Oswald Garrison Villard | The Nation

Oswald Garrison Villard

Author Bios

Oswald Garrison Villard

Oswald Garrison Villard (March 13, 1872-October 1, 1949) was a US journalist who wrote many articles for The Nation. He broke with the magazine in 1935 over its support for American intervention in Europe.


News and Features

The Nation’s publisher writes about “the negro problem” during the very week he helped found the NAACP.

He may have been one of the 'nine old men' of the Supreme Court, but he was a great old man.

The New York World is Pulitzer's greatest prize.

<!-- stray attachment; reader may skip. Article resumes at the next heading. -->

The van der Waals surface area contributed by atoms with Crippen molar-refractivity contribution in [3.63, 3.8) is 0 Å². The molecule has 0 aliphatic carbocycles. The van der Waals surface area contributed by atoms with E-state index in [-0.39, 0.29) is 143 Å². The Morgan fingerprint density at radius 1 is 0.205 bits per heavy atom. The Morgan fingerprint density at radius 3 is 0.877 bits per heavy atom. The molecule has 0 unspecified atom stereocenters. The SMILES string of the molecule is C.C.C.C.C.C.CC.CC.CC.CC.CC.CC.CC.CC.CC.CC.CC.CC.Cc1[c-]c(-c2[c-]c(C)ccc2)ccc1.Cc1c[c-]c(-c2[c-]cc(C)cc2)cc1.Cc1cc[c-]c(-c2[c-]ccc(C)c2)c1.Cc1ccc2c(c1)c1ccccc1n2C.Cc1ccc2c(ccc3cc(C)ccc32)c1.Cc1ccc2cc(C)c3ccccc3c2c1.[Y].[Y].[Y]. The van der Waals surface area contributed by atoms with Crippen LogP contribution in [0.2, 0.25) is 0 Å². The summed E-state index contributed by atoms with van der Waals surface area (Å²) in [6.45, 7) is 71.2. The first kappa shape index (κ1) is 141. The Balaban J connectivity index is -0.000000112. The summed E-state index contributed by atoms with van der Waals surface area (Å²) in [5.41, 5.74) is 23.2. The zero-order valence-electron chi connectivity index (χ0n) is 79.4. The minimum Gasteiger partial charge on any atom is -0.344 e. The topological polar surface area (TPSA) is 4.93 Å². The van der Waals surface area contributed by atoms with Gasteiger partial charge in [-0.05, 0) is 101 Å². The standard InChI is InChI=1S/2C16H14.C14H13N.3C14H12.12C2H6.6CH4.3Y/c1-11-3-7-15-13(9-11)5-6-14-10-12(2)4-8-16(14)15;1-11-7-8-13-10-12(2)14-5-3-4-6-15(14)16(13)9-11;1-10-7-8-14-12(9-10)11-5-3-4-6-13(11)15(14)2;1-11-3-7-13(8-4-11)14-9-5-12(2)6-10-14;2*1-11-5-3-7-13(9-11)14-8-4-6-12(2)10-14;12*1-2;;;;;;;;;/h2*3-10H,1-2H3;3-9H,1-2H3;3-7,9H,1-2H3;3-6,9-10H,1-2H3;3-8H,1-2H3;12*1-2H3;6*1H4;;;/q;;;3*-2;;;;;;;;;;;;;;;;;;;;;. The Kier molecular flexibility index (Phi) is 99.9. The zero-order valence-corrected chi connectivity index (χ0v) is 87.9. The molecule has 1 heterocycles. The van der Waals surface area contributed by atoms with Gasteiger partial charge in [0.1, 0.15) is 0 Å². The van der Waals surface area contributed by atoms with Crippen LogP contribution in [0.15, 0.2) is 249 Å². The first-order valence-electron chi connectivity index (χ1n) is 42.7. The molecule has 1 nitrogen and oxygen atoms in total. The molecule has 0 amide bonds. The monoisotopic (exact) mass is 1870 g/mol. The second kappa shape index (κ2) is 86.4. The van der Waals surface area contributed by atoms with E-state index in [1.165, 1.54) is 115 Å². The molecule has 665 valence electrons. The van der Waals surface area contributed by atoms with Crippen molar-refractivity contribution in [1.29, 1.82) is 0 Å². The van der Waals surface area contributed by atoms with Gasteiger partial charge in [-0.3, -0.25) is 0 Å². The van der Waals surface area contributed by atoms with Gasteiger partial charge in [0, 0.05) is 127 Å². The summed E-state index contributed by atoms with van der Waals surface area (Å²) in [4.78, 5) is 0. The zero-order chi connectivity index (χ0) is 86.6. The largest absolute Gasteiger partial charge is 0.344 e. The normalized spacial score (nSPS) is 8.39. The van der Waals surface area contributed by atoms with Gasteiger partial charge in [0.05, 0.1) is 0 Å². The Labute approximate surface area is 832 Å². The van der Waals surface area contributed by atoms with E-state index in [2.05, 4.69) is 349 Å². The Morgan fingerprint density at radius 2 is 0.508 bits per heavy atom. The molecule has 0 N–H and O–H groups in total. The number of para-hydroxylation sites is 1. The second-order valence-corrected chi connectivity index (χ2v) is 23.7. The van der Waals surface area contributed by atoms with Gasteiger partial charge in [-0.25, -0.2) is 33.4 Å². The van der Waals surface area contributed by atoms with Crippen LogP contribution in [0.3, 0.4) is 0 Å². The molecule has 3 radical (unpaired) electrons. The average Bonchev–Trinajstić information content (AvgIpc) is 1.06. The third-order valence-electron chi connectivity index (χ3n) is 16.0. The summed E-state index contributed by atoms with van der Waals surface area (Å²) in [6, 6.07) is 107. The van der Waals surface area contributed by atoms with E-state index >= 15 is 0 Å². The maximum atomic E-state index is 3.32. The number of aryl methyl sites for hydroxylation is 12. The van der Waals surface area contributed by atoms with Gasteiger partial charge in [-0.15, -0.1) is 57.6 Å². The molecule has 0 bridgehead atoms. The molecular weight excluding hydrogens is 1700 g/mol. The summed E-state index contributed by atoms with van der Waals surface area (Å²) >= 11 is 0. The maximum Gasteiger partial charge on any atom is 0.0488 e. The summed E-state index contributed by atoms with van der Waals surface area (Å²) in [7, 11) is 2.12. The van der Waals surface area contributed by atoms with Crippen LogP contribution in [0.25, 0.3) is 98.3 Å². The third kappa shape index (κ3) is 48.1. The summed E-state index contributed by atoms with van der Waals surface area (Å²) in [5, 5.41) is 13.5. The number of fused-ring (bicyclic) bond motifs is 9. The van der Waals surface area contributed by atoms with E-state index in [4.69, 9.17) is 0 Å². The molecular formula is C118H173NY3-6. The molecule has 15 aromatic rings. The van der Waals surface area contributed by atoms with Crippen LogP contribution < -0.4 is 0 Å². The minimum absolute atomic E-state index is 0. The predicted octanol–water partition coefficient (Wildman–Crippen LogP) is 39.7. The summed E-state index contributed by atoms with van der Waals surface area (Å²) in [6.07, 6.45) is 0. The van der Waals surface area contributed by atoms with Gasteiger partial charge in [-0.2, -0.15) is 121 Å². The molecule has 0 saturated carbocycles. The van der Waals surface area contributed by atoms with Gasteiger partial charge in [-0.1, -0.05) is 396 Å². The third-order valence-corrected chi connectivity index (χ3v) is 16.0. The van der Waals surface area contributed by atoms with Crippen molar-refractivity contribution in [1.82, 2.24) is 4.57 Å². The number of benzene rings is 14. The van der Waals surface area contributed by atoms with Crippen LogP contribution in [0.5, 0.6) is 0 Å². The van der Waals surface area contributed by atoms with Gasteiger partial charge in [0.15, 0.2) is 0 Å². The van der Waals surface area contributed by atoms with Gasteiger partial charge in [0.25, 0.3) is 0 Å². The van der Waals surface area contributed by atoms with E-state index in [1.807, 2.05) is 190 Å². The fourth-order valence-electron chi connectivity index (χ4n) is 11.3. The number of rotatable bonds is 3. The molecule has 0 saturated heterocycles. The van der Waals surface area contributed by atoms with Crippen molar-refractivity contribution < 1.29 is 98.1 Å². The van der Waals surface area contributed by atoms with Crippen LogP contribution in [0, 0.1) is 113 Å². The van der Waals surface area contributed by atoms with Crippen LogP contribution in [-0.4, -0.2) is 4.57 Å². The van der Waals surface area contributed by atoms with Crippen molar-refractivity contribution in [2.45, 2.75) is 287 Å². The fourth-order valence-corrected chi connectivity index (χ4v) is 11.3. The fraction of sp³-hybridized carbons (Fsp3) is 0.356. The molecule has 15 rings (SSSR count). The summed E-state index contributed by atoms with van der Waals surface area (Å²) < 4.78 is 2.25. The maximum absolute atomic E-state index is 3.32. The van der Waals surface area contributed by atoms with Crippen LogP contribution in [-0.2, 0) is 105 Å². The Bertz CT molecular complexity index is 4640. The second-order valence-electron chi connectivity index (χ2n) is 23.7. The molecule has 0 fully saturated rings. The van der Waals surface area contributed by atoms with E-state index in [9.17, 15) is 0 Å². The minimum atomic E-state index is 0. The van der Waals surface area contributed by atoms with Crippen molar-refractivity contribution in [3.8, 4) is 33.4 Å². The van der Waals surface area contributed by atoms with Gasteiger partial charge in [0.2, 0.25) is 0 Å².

World War II breaks out in Europe, but The Nation (getting it wrong) says it presents no threat to the US, and we will not join the fighting.

The grimy Chicago meatpacking industry was nothing compared to the sordid world of California politics.

As they nominated FDR, Democratic conventioneers were more interested in grandstanding against prohibition than facing the nation's economic crisis.

A journey through the American heartland reveals the anger and desperation of the Great Depression.

"Here is a lost cause no longer lost, but come to triumphant success, and if the pioneers of that cause are looking down upon this scene, there will be rejoicing in heaven on the fourth day of March."

On Saturday, June 27, 1924, "men and women suddenly rose up after days of utterly degraded and demoralizing
vaudeville performances to declaim with passion about two big subjects."

In just 180 days, FDR has managed to completely transform the office of the presidency.